The Overmountain Weavers will be on the porch at Roseland, demonstrating weaving and spinning, and sharing their handspun and handwoven items for sale. The Burow Museum will be open with demonstrations of weaving on the restored rocker beater looms, and visitors can try weaving one of Suzanne Burow’s antique draft patterns on a smaller table loom. This will be the last chance for visitors to view the current exhibit of antique drafts and colorful skeins hand-dyed from garden flowers and herbs before the display is taken down for winter safekeeping.
The Museum Store always offers handcrafted items, and this year includes a new book by long-time volunteer Billee Moore, a perfect stocking stuffer. When visiting the store, you will find something extra-special featured on the front porch: the first introduction of a doll that will be unique to Exchange Place and ready for sale in the Spring. Visitors are encouraged to come up with the historic name and offer changes to the design. This is a follow-up to a doll created by several Exchange Place volunteers decades ago; a history of this and other “ol’ timey dolls” will be on display.
A Kissing Ball workshop will take place from 1 to 2 pm. Using boxwood and other natural greenery, participants will make a kissing ball to take home. The $10 fee includes all supplies and instruction, plus admission to the festival. Space is limited, so to register, email [email protected], or call 423-288-6071.
A very important part of this Christmas in the Country will be a remembrance of Dennis Marshall. A Master Gardener, frequent volunteer at Exchange Place and a long-time member of the Southern Appalachian Plant Society (SAPS), Dennis passed away unexpectedly earlier this year. In his memory, we are planning to plant a small grove of American Chestnut Trees and are inviting people to donate to the cause of helping to restore this once-mighty hardwood.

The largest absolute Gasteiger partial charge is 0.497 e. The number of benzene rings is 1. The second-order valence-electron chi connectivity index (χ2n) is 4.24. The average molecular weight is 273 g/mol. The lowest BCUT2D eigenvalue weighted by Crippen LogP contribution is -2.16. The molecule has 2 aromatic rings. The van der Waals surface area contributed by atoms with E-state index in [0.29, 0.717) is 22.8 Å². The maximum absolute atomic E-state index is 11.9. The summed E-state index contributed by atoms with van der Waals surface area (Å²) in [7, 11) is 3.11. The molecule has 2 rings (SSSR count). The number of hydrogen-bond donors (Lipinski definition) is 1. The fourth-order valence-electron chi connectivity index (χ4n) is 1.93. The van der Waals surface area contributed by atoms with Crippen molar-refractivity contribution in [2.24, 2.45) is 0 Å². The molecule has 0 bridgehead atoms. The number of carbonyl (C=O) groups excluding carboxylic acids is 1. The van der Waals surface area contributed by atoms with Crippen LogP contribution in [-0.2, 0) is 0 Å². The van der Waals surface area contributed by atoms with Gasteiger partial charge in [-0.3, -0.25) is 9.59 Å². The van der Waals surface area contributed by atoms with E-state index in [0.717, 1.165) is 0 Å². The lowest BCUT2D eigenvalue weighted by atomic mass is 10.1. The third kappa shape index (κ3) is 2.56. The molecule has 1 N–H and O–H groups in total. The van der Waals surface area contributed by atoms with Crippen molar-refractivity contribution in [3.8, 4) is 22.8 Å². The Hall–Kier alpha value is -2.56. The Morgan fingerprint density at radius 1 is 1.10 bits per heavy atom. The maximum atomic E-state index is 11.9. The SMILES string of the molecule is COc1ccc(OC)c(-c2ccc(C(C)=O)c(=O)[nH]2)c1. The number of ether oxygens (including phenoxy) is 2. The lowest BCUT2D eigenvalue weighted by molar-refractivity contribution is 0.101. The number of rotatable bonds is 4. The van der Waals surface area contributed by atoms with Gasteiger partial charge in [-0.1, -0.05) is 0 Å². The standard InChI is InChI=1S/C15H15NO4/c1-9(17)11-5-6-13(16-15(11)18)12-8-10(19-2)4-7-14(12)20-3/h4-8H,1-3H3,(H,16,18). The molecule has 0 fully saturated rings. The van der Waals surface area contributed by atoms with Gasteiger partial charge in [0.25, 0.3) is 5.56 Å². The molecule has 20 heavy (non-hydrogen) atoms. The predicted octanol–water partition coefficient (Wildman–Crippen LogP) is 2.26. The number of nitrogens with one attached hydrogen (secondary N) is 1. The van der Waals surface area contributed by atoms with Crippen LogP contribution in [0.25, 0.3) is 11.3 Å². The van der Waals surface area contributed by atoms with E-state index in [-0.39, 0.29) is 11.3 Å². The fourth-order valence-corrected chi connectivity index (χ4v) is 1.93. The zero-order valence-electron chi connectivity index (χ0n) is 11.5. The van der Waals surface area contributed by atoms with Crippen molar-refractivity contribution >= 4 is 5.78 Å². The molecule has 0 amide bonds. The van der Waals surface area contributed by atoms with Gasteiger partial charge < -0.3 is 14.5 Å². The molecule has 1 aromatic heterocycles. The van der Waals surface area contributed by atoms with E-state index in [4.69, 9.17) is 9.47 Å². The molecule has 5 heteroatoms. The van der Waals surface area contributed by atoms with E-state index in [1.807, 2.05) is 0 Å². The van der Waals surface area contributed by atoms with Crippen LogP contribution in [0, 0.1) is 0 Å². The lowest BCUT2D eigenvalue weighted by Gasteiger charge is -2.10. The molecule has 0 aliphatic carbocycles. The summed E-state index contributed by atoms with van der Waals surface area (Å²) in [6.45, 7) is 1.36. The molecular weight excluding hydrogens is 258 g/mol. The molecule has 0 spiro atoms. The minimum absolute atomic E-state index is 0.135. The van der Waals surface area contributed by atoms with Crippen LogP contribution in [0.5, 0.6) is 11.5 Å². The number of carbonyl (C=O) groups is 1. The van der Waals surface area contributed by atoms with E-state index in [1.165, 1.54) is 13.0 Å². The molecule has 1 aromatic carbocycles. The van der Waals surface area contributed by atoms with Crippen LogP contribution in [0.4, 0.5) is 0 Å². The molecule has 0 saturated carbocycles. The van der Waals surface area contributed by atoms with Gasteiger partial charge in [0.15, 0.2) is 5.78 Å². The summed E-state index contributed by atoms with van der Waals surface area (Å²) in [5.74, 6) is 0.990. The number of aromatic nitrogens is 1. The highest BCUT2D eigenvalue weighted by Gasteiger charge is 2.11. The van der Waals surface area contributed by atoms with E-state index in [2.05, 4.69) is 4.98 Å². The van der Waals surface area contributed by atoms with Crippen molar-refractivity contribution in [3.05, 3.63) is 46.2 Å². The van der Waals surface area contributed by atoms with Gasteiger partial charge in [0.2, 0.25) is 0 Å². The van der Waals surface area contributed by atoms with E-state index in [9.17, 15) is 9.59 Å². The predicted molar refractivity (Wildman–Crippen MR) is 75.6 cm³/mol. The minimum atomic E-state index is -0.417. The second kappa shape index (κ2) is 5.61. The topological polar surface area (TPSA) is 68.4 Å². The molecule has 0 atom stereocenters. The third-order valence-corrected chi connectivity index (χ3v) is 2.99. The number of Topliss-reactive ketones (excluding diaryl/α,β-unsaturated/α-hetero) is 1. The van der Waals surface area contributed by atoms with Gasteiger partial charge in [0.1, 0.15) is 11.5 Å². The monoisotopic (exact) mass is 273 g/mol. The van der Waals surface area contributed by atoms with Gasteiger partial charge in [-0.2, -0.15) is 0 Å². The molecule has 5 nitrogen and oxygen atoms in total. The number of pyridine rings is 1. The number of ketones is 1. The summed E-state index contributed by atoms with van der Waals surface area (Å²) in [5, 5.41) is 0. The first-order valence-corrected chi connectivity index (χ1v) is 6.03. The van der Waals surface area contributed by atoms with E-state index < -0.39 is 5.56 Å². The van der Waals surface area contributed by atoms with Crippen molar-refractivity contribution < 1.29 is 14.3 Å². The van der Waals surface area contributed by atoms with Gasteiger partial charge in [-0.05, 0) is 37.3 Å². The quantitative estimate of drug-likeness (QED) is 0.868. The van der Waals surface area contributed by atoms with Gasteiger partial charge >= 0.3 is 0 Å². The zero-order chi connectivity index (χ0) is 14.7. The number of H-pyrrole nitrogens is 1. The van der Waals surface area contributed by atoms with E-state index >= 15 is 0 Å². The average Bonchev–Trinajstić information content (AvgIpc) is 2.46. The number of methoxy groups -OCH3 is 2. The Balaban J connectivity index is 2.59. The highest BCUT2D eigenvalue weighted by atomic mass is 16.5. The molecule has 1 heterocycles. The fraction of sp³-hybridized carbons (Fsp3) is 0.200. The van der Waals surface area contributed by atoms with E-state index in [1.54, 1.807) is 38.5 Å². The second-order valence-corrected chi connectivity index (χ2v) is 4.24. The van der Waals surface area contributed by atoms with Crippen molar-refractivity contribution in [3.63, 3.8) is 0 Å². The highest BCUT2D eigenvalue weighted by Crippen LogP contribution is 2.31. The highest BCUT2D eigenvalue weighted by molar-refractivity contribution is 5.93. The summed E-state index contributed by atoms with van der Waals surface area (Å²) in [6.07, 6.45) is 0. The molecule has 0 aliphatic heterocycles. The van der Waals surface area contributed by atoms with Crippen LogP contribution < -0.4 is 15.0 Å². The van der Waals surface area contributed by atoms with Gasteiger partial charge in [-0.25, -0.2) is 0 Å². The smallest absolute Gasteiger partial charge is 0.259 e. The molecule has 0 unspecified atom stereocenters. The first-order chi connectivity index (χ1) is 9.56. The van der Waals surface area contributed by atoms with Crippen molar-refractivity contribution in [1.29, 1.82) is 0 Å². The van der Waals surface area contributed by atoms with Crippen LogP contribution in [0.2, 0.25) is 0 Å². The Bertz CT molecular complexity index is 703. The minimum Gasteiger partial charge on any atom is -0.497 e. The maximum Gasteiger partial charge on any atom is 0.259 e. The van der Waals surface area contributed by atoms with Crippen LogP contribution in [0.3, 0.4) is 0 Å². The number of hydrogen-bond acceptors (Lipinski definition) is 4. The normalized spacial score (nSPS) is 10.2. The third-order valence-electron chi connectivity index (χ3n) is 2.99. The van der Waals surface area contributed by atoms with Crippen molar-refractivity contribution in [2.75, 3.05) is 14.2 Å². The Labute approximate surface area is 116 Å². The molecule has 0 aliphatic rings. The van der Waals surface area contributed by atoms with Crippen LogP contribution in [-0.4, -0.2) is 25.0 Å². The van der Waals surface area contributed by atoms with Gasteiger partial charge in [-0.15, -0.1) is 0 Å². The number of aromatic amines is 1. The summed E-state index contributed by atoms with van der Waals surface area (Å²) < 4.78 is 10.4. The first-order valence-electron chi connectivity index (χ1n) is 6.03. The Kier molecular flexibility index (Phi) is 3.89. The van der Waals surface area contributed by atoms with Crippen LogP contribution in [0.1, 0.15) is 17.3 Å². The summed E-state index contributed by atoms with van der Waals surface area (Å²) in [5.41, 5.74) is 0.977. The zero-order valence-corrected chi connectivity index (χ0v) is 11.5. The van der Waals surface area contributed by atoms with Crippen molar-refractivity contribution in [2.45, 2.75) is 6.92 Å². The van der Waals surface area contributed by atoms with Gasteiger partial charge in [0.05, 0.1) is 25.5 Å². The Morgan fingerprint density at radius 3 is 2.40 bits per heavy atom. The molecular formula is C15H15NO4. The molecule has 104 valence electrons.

Capping off the day will be the traditional Yule Log Ceremony, which will begin around 4:15 pm. Originated by the Vikings, it served as a way for them to honor their gods and request good luck in the coming year. It spread to harvest festivals in Germany and Scandinavia, then moved to England, and eventually was brought to the New World by the Pilgrims. The Yule Log is a Christmas in the Country tradition at Exchange Place, a symbol of peace and good will for our wonderful community. Since it was often decorated with evergreens and sometimes sprinkled with grain or cider before it was finally lit, we encourage everyone to at least bring a twig and to wear fine, colorful headgear to the event. We will be singing several traditional carols, and conclude the day with a cup of hot wassail, which helps us to emphasize the spirit of health and friendship.
Exchange Place is a living history farm whose mission is to preserve and interpret the heritage of mid-nineteenth century farm life in Northeast Tennessee. Exchange Place is a non-profit organization maintained and operated by volunteers and is supported by donations, fundraisers, memberships and grants.